Experts conclude some cancer deaths may eventually be attributed to Chernobyl over the lifetime of the emergency workers, evacuees and residents living in the most contaminated areas. These health effects are far lower than initial speculations of tens of thousands of radiation-related deaths.

The accident caused the largest uncontrolled radioactive release into the environment ever recorded for any civilian operation, and large quantities of radioactive substances were released into the air for about 10 days. This caused serious social and economic disruption for large populations in Belarus, Russia and Ukraine. Two radionuclides, the short-lived iodine-131 and the long-lived caesium-137, were particularly significant for the radiation dose they delivered to members of the public.

It is estimated that all of the xenon gas, about half of the iodine and caesium, and at least 5% of the remaining radioactive material in the Chernobyl 4 reactor core (which had 192 tonnes of fuel) was released in the accident. Most of the released material was deposited close by as dust and debris, but the lighter material was carried by wind over the Ukraine, Belarus, Russia and to some extent over Scandinavia and Europe.

The casualties included firefighters who attended the initial fires on the roof of the turbine building. All these were put out in a few hours, but radiation doses on the first day were estimated to range up to 20,000 millisieverts (mSv), causing 28 deaths – six of which were firemen – by the end of July 1986.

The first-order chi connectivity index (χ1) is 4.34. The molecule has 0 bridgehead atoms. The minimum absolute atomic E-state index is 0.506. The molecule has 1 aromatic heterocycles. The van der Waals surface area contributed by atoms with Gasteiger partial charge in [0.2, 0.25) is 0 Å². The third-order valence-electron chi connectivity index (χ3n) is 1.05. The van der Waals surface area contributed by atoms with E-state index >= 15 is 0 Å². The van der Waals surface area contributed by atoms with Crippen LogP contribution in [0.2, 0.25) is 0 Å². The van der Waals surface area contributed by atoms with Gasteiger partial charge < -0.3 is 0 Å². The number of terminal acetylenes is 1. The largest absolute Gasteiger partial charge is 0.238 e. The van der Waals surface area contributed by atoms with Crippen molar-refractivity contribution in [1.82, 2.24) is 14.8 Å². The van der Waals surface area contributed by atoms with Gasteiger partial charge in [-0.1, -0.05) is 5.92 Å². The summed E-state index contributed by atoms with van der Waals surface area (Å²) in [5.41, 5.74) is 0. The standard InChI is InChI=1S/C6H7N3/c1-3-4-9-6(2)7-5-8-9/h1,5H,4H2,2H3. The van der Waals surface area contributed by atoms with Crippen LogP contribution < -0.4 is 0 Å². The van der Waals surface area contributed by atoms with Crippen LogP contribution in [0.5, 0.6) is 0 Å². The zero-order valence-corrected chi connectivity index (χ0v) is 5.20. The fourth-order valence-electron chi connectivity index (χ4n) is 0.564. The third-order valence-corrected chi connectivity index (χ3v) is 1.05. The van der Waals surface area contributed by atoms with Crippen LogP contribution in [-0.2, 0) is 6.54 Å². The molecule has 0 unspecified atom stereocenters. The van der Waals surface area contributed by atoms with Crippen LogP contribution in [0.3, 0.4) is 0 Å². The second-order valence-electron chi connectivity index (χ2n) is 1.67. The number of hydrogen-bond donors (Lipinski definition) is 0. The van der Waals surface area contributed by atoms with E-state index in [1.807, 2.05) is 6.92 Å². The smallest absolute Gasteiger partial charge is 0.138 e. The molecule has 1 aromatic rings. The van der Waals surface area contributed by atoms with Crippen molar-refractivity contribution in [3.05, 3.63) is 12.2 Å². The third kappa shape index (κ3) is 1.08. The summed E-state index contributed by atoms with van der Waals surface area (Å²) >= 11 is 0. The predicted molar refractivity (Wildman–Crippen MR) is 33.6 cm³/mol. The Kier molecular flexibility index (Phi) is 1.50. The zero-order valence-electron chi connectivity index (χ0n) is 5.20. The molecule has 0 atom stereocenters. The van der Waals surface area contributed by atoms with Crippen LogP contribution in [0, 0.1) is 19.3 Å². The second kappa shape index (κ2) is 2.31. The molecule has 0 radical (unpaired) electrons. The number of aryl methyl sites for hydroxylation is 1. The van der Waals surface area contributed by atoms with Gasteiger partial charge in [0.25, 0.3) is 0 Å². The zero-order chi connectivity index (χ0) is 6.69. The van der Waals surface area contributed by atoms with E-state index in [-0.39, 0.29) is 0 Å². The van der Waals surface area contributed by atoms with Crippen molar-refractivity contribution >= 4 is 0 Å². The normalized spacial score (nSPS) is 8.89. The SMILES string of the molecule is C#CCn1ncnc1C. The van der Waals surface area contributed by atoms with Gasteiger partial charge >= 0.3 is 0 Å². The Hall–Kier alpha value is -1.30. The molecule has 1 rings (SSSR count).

The next task was cleaning up the radioactivity at the site so that the remaining three reactors could be restarted, and the damaged reactor shielded more permanently. About 200,000 people (‘liquidators’) from all over the Soviet Union were involved in the recovery and clean-up during 1986 and 1987. They received high doses of radiation, averaging around 100 millisieverts. Some 20,000 of them received about 250 mSv and a few received 500 mSv. Later, the number of liquidators swelled to over 600,000 but most of these received only low radiation doses. The highest doses were received by about 1000 emergency workers and on-site personnel during the first day of the accident.

Initial radiation exposure in contaminated areas was due to short-lived iodine-131; later caesium-137 was the main hazard. (Both are fission products dispersed from the reactor core, with half lives of 8 days and 30 years, respectively. 1.8 EBq of I-131 and 0.085 EBq of Cs-137 were released.) About five million people lived in areas of Belarus, Russia and Ukraine contaminated (above 37 kBq/m2 Cs-137 in soil) and about 400,000 lived in more contaminated areas of strict control by authorities 


The plant operators’ town of Pripyat was evacuated on 27 April (45,000 residents). By 14 May, some 116,000 people that had been living within a 30-kilometre radius had been evacuated and later relocated. About 1000 of these returned unofficially to live within the contaminated zone. Most of those evacuated received radiation doses of less than 50 mSv, although a few received 100 mSv or more.

In the years following the accident, a further 220,000 people were resettled into less contaminated areas, and the initial 30 km radius exclusion zone (2800 km2) was modified and extended to cover 4300 square kilometres. This resettlement was due to application of a criterion of 350 mSv projected lifetime radiation dose, though in fact radiation in most of the affected area (apart from half a square kilometre) fell rapidly so that average doses were less than 50% above normal background of 2.5 mSv/yr.